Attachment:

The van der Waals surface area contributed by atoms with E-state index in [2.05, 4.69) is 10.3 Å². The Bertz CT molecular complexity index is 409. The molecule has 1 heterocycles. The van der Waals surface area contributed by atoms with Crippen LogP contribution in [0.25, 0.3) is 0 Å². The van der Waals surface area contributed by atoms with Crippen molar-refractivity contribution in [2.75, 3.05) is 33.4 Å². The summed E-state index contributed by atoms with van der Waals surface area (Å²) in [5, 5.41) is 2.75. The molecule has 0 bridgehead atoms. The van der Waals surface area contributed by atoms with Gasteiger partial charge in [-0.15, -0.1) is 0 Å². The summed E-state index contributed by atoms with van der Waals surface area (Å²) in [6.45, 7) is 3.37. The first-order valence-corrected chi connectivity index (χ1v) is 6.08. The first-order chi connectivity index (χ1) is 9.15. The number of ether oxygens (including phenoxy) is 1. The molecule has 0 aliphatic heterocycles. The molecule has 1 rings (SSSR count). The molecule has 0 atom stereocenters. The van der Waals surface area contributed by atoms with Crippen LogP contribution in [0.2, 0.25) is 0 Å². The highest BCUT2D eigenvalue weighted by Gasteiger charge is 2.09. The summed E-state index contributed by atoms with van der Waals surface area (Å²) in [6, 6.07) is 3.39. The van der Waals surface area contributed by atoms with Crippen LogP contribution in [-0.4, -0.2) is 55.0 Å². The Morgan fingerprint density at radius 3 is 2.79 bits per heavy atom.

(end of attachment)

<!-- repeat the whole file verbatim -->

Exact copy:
The van der Waals surface area contributed by atoms with E-state index in [2.05, 4.69) is 10.3 Å². The Bertz CT molecular complexity index is 409. The molecule has 1 heterocycles. The van der Waals surface area contributed by atoms with Crippen LogP contribution in [0.25, 0.3) is 0 Å². The van der Waals surface area contributed by atoms with Crippen molar-refractivity contribution in [2.75, 3.05) is 33.4 Å². The summed E-state index contributed by atoms with van der Waals surface area (Å²) in [5, 5.41) is 2.75. The molecule has 0 bridgehead atoms. The van der Waals surface area contributed by atoms with Gasteiger partial charge in [-0.15, -0.1) is 0 Å². The summed E-state index contributed by atoms with van der Waals surface area (Å²) in [6.45, 7) is 3.37. The first-order valence-corrected chi connectivity index (χ1v) is 6.08. The first-order chi connectivity index (χ1) is 9.15. The number of ether oxygens (including phenoxy) is 1. The molecule has 0 aliphatic heterocycles. The molecule has 1 rings (SSSR count). The molecule has 0 atom stereocenters. The van der Waals surface area contributed by atoms with Crippen LogP contribution in [0.2, 0.25) is 0 Å². The highest BCUT2D eigenvalue weighted by Gasteiger charge is 2.09. The summed E-state index contributed by atoms with van der Waals surface area (Å²) in [6, 6.07) is 3.39. The van der Waals surface area contributed by atoms with Crippen LogP contribution in [-0.4, -0.2) is 55.0 Å². The Morgan fingerprint density at radius 3 is 2.79 bits per heavy atom.